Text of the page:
Thursday, July 3, 2008

Under the Banner of Heaven. Jon Krakauer.

New York: Anchor Books

Why read it? A study in extremism. While this book is primarily about Mormon fundamentalists (read, believers in polygamy, which mainstream Mormons do not accept today), it is also a history of Mormonism. Hard to believe that people would be credulous enough to accept Joseph Smith's account of the Angel Moroni and the golden plates which he translated from Egyptian hieroglyphics by means of magic glasses and a magic stone.

While Krakauer's book suggests some reasons for the appeal of Mormonism--the close relationship with God, the expectation of the Second Coming of Christ, the clear statement of what is good and what is evil, the desire to submit to authority, thus removing the uncertainty and discomfort of having to make individual decisions--I still fail to understand why people are attracted to the religion. And they are. Along with Islam, Mormonism is one of the fastest growing world religions. Like Islam's Koran, Mormon scripture purports to be the actual word of God.

Religions take the characteristics of their founders and, in the case of the Mormons, Joseph Smith gave to his followers a belief in personal revelations from God and a culture of violence.

Some Quotes and Ideas to Discuss:
John Taylor, Jan. 4, 1889: "God is greater than the United States, and when the government conflicts with heaven, we will be ranged under the banner of heaven and against the government. I defy the United States; I will obey God."

Judge Bullock: "In my twelve years as a judge, I have never presided over a trial of such a cruel, heinous, pointless and senseless a crime as the murders of Brenda and Erica Lafferty. Nor have I seen an accused who had so little remorse of feeling." [God told him to do it.]

"Faith-based violence was present long before Osama bin Laden, and it will be with us long after his demise."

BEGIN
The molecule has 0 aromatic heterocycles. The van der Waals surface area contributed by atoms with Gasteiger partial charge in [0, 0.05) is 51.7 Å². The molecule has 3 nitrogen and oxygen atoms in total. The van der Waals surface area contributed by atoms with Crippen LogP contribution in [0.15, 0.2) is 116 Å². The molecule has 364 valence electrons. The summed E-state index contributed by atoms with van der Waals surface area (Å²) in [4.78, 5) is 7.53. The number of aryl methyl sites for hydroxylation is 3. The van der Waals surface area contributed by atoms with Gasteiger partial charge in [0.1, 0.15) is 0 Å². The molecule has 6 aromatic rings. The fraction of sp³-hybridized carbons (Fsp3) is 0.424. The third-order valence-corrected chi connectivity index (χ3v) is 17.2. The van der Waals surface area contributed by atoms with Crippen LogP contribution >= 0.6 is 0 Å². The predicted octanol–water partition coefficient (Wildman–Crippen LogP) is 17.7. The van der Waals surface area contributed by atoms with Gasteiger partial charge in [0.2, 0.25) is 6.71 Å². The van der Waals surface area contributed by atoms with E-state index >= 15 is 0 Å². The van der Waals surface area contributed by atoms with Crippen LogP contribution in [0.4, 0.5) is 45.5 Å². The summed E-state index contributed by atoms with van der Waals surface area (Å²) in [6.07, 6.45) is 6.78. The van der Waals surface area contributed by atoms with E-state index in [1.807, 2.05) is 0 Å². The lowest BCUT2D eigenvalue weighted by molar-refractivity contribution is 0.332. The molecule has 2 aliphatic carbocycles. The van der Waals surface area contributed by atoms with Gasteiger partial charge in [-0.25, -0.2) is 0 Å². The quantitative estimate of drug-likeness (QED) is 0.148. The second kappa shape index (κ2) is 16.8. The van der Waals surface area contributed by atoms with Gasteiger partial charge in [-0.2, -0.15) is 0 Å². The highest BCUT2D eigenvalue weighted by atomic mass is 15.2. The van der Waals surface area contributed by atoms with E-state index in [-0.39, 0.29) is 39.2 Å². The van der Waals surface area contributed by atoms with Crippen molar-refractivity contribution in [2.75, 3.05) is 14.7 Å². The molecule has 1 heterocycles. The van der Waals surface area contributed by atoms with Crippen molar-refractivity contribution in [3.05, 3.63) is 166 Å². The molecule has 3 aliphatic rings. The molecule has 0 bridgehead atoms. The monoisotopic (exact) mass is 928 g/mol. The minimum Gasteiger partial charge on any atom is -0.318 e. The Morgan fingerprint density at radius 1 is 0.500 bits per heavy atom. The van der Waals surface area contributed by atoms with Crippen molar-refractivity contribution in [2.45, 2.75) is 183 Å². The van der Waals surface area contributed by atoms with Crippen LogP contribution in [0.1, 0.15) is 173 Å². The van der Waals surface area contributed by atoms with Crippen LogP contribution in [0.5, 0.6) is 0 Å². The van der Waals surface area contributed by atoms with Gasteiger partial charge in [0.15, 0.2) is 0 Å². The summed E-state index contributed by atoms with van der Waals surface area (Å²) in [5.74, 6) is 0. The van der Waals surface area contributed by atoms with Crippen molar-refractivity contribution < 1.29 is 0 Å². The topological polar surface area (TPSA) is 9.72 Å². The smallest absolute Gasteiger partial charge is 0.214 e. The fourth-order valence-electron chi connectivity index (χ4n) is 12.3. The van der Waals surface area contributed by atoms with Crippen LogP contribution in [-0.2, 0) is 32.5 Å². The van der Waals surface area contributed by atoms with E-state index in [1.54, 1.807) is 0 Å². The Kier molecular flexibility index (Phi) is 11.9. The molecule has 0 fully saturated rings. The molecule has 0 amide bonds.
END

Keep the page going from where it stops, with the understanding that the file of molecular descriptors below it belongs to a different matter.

"In any human endeavor, some fraction of its practitioners will be motivated to pursue that activity with such concentrated focus and unalloyed passion that it will consume them utterly. One has to look no further than individuals who feel compelled to devote their lives to becoming concert pianists say, or climbing Mount Everest. For some, the province of the extreme holds an allure that's irresistible."

"Extreme and bizarre religious ideas are so commonplace in American history that it is difficult to speak of them as 'fringe'...."

"...sermons frequently stress the need for total submission. 'I want to tell you that the greatest freedom you can enjoy is in obedience.... Perfect obedience produces perfect faith.' "

"David Leavitt doesn't consider Green's plural marriages a matter of religious freedom or a harmless sexual relationship between consenting adults. Leavitt views Green as a pedophile, plain and simple. 'He preyed on little girls who, from the cradle, knew no other life but polygamy.... He robbed them of their childhood.... They are victims of pedophiles.' "

"What goes on in our homes here is nobody's business," asserts Sam Roundy, Colorado City's polygamous police chief. "We're not infringing on anybody. Don't we have the right to practice our religion?"

"But polygamy is a crime in all fifty states as well as in Canada, and police officers are sworn to uphold the law."

"Mormonism is a patriarchal religion, rooted firmly in the traditions of the Old Testament. Dissent isn't tolerated. Questioning the edicts of religious authorities is viewed as a subversive act that undermines faith. When the prophet speaks, the debate is over."

"As for Brian David Mitchell, in the days following his arrest [for kidnapping Elizabeth Smart] he steadfastly insisted that he had done nothing wrong, arguing that forcing a fourteen-year-old girl into polygamous bondage was not a criminal act because it was a 'call from God.' "

"I do not believe that zealots are mentally ill, per se. A zealot is simply someone who has an extreme, fervently held belief and is willing to go to great lengths to impose those beliefs, act on those beliefs. I guess my actual the existence of an extreme religious, personal or political belief system is not, per se, an indication of mental illness."

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